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4 Sneaky TV Shows to Watch with Your Teens

Check out these gems that offer great opportunities to communicate great values without being preachy.

by
Bonnie Ramthun

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November 25, 2013 - 7:00 am
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bored-teenagers

Television is a minefield for families. My father, never one to pull his punches, calls it an open sewer of cultural rot. He’s not far off. Promiscuous sex, drug use, adultery, graphic violence — you turn on your television and you’re going to get it all, and most of it is bad. But just try to get your teenagers to watch old reruns of The Andy Griffith Show with you and the family room will empty faster than you can say “X-Box.” Yet shared time together is one of the most valuable gifts you can give your teens. How do you manage some family television time where you can promote the values you want to pass on to your teenagers without boring them to death?

There actually are some great television shows today that promote good values in subtle ways. Not that these shows aren’t rude, violent and outrageous, but hidden in the pop culture flash are powerfully good values and great moments. Please, though, watch them with your teenage kids, and not with your young children or, God forbid, your elderly mom and dad. If you need your family values pure and unsullied by popular culture, feel free to watch re-runs of The Waltons or Little House on the Prairie. But if you want to keep the teens in the room and have some moments where you can share some good values with them, try these:

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All Comments   (8)
All Comments   (8)
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Great article. I love the fact you admit that kids watch tv! Of course they do, but so many don't admit it. But watching together is a great way to talk about values, etc. I have to admit I watch and enjoy all but the half hour sitcom. One I loved was Buffy the Vampire Slayer. Not on now, but the Halloween show when fear ended up being a mini monster that Buffy stomped on makes me laugh to this day. Sorry. I love using modern culture to talk about true conservatism. Thanks for suggesting these!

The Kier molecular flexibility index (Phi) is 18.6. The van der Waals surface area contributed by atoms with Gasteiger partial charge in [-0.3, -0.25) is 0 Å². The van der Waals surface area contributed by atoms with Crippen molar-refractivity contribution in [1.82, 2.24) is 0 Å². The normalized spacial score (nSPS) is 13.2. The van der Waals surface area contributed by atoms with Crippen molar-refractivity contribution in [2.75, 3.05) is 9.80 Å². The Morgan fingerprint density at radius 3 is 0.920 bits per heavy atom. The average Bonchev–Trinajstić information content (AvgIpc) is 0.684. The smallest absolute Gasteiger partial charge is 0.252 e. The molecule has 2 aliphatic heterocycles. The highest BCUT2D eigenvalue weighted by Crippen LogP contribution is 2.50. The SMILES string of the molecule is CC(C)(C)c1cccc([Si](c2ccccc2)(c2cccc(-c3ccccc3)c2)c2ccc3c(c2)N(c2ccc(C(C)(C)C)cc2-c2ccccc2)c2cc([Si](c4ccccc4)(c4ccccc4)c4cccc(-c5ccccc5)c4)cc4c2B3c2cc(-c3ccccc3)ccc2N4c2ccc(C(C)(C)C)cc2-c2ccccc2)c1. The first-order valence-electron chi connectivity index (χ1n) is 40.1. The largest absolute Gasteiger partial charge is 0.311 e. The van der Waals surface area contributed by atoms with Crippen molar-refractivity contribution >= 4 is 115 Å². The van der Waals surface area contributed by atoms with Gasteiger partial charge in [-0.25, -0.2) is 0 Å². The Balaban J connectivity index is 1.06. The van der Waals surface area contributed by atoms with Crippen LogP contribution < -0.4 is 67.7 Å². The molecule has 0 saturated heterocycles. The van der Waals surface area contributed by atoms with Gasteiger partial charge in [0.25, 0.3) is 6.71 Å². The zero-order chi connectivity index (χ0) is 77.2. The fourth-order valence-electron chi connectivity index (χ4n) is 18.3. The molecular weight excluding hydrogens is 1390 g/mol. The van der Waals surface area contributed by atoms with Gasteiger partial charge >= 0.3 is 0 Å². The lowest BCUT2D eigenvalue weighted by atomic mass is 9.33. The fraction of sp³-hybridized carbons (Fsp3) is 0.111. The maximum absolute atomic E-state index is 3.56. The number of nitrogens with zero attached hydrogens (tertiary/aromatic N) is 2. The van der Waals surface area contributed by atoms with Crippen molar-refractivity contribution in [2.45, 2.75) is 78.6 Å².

45 weeks ago
45 weeks ago Link To Comment
Try the sci-fi show Stargate SG-1 (1997-2006), it is one of the most pro-USA Pro-Military patriotic shows you will ever see (aside from the first episode it is family friendly but the directors cut of the pilot cuts that one scene out, as it was forced upon them by the network).

Also try the 1980's british citcom Yes, Minister and its follow up series Yes, Prime Minister (same cast, but the minister moves up). It was Thatchers favorite show and truly mocks government incompetence. One of the best episodes in from Yes, Prime Minister on government eduction vs vouchers, it nailed the debate perfectly and even forced liberal friends to think, and that show has made some of my liberal friends shift rightwards. The show takes on in a humorous fashion, Unions, bureaucracy, corruption, rent seeking, the UN, etc. Watch it with your kids, it will help.

Also another things is don't have a TV, my parents got rid of ours when I was 12, best thing they ever did for me. All that filfth was gone, and I only watched on VHS and later DVD what my parents approved of, letting them control the content. Also make sure you have filters on your computer before letting kids use it too, my parents did that
46 weeks ago
46 weeks ago Link To Comment
Correction, Bonnie: It's SECOND star to the right.

Hope you didn't send any Lost Boys off course.....
47 weeks ago
47 weeks ago Link To Comment
Blue Bloods!
47 weeks ago
47 weeks ago Link To Comment
How I Met Your Mother - Right.

My daughter loves that show. I sized up one episode, and told her that was ludicrous.

Then I had to explain that in the real world, when men hang out they don't obsess, prattle, and gossip. Especially when a woman is present.

Matter of fact I may have used the "F" word to describe their effeminate behavior.
47 weeks ago
47 weeks ago Link To Comment
This is why conservatives are losing the culture wars. Have you never heard of a literary device? They use them in movies and tv shows too. This is fiction; it doesn't depict the real world. You can't have a show where somebody is thinking to the viewer; they have to say it. You have to create a venue where he can say what he's thinking in a way he never ever would in real life. Watch the 1984 'Dune' and tell me what you think of the whispered thoughts throughout. You can do that in a book, but it really doesn't work in a play, movie, or tv show.

Fiction, by definition, isn't real. Instead of demanding that it should be, try explaining the literary devices used to get messages across. Good grief! It's like prim Victorians demanding that every one of the parable of Jesus had to be literally true! Of course they weren't factual depictions of events, but they were the embodiment of the best of fiction: falsehoods that illustrates truth. That is the essence of art, which is always at root deception. Whether it's a flute pretending to be a bird or a sculpture trying to be King David, it's never the real thing. But if it illuminates truth, it is successful art, and if universally accessible, it is great art. Even the camera lies, but may also make truth visible. Realism in art is incidental, not essential.
46 weeks ago
46 weeks ago Link To Comment
My kids - including my teenager - love Andy Griffith and Little house. If a show is cultural rot, then don't let them watch it. Who's in charge anyway?
47 weeks ago
47 weeks ago Link To Comment
I have a better program to watch: None. Just don't let them watch any TV. I don't watch TV and neither do my kids.
47 weeks ago
47 weeks ago Link To Comment
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